Maca: This root of the Lepidiummeyenii grows high in the Central Andean Region of Peru between 4,000 and 4,500 meters of altitude in the state of Junín. Maca has been traditionally used by natives to improve sexuality and fertility. During the Incan empire, maca was appreciated not only as nutritious food, but also as a gift from the gods, along with corn and potatoes. Maca comes in either pill format or a powder that you can easily add to a smoothie. Besides the above-mentioned benefits, it also increases your energy and helps you to recover after a big night out (read hangover); or if you are going out, can protect your stomach. Maca also is greatly helpful for women going through menopause since it helps to strengthen the endocrine glands. Easy does it when putting in a smoothie, the taste is earthy (like a turnip) and more than a tablespoon or two will overpower your drink.

Cacao: Many people consider eating chocolate a “guilty pleasure.” The reputation of chocolate as a junk food should more accurately be attributed to the harmful effects of commercial processing and refining techniques, and the other ingredients commonly added, most notably white sugar. All chocolate is made from the cacao bean. Cacao beans in their natural, unprocessed, unadulterated state are rich in nutrients and extremely beneficial to health. Peru is considered by many to be the birthplace of cacao, along with the region of Ecuador.  In Peru, the cacao pods hail from the Peruvian jungle where communities grow (organically) different varieties from the pungent, earthy beans near Ayacucho to the pure white cacao from northern Piura. After being harvested, the cacao beans are fermented and then toasted dry. The beans are protected by a paper-thin shell, which you remove before eating. When the shell is removed, the bean often breaks into small pieces, called nibs. Nibs are the best way to consume cacao for all the health benefits. To give you an idea, cacao has four times as many antioxidants as green tea and many more than blueberries or red wine. It’s delicious in smoothies, cereals, and any dessert where you need a crunch. Contrary to popular belief, cacao does NOT contain caffeine.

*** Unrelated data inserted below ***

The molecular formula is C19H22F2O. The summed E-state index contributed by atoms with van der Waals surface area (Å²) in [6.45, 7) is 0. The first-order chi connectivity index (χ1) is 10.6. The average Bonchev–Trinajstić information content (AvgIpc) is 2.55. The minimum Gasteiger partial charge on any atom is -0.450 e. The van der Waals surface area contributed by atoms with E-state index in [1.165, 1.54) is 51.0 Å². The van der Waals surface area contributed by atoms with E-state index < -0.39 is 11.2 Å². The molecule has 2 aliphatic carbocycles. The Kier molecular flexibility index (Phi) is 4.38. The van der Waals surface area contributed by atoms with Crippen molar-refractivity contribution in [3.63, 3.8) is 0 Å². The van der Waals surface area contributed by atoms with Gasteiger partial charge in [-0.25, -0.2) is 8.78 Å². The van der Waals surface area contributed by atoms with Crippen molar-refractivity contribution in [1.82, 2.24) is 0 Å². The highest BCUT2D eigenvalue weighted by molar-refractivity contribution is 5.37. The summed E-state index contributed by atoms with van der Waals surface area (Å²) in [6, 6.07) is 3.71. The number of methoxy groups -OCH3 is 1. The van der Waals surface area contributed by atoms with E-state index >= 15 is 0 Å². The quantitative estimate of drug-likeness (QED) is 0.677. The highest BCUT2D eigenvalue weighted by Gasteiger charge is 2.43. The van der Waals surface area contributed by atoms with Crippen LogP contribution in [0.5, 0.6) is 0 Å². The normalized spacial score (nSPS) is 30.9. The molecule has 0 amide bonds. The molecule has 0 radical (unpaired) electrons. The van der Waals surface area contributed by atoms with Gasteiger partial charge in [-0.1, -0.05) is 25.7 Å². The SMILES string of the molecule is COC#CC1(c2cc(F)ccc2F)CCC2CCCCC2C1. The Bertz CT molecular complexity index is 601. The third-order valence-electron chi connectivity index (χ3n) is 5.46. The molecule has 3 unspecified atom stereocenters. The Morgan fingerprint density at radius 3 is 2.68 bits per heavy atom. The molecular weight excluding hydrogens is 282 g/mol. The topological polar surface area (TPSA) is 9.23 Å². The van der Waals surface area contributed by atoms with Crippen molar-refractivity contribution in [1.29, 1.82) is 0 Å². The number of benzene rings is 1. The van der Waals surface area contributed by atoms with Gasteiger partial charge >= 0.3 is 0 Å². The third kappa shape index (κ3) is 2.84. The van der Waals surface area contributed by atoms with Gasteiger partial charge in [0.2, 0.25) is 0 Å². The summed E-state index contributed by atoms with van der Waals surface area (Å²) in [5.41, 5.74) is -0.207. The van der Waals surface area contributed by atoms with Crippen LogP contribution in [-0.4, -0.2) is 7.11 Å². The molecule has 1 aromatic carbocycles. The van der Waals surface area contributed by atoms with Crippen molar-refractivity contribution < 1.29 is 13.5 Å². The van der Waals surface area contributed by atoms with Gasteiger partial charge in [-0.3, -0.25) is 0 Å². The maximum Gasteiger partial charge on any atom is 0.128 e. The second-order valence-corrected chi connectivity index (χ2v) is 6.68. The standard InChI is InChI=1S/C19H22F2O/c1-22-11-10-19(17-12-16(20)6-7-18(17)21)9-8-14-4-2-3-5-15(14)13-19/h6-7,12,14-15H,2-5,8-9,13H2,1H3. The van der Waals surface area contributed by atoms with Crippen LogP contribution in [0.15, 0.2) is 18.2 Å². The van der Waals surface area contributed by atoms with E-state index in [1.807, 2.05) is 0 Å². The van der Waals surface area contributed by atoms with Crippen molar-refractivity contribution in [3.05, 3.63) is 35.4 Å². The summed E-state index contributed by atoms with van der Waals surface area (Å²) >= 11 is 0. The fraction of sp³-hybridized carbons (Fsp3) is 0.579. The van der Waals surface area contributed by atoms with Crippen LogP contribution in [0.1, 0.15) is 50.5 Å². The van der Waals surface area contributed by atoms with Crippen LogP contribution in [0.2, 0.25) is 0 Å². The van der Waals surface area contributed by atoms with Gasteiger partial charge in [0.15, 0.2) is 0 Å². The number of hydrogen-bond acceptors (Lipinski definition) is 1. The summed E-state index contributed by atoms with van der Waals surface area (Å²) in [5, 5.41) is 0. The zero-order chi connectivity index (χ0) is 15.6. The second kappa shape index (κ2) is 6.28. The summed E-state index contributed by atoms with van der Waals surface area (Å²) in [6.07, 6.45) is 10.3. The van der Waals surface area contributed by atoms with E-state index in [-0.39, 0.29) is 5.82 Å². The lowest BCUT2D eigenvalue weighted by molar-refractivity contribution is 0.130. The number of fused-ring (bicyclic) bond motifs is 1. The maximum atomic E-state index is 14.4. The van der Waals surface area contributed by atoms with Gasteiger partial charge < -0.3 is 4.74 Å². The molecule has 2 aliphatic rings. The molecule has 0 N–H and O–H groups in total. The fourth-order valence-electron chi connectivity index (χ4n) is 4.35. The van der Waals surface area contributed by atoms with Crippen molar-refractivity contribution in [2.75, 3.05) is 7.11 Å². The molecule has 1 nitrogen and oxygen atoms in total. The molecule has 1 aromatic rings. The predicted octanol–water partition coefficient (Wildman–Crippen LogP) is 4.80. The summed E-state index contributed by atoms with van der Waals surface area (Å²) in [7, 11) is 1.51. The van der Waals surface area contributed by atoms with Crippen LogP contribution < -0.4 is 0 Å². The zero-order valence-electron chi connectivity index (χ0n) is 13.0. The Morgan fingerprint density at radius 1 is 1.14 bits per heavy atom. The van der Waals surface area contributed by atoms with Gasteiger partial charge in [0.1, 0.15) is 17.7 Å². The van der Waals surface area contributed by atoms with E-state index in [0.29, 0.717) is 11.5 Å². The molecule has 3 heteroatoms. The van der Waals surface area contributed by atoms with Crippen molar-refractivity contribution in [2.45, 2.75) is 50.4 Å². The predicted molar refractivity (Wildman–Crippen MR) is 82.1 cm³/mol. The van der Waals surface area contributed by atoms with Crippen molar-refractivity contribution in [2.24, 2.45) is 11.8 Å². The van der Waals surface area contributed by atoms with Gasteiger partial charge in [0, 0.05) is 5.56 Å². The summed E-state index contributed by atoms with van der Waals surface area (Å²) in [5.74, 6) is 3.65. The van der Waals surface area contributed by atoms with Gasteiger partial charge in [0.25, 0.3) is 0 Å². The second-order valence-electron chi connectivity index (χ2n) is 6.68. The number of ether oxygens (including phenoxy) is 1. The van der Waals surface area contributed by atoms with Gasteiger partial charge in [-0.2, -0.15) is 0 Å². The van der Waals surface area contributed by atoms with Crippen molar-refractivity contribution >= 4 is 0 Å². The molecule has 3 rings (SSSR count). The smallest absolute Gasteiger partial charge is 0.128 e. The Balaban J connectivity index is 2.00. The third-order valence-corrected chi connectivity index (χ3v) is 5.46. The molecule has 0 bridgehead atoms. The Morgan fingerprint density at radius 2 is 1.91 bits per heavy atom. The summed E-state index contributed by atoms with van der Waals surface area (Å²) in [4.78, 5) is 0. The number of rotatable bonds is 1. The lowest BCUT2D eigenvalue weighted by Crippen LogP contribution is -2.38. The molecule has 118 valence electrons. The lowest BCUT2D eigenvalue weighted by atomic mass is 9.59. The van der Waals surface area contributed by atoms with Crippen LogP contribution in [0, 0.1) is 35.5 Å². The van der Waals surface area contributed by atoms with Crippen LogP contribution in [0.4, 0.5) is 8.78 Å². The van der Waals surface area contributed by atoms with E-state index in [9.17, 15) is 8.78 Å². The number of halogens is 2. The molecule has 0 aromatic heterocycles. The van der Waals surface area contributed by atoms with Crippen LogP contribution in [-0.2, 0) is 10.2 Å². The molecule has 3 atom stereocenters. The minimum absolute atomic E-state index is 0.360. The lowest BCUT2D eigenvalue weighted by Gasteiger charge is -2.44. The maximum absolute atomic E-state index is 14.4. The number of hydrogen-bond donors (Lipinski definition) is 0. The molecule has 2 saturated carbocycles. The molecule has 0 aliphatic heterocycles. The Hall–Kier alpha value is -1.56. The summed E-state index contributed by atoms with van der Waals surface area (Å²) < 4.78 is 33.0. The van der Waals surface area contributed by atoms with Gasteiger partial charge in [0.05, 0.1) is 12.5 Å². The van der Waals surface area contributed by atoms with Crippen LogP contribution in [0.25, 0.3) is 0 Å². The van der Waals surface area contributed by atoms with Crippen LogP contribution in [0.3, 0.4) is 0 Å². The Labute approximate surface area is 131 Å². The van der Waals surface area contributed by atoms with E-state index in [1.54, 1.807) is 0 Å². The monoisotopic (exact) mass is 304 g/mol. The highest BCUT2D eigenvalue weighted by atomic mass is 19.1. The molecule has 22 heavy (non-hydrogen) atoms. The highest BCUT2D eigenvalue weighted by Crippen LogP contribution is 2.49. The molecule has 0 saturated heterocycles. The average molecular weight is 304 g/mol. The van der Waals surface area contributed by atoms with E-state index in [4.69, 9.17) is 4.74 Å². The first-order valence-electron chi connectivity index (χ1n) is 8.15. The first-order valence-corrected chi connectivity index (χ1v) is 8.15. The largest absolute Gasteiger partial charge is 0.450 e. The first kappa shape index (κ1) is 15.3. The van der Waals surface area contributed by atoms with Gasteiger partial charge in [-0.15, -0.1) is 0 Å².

Coca: Coca leaves grown high in the Andes may be the raw ingredient for cocaine (after a crazy amount of chemical processing) but they are extremely beneficial to health, particularly for energy and coping with high altitude. When you arrive in Cusco, or any high altitude Andean area, skip the commercial teas and go straight for the leaves. Natives will often chew them (warning: very bitter taste). They also sell coca leaf “flour”, a type of powder that they use in cookies, lozenges, and other baked goods. A tablespoon of that in a glass of water will have you bursting with energy and help offset the effects of the altitude. According to research, the chemical composition of coca leaves is much richer in calories, proteins, fats, carbohydrates, fiber, ash, minerals (calcium, phosphorous, iron, potassium, magnesium, sodium, ascorbic acid, etc.) and vitamins A, C and E than other food plants and infusions.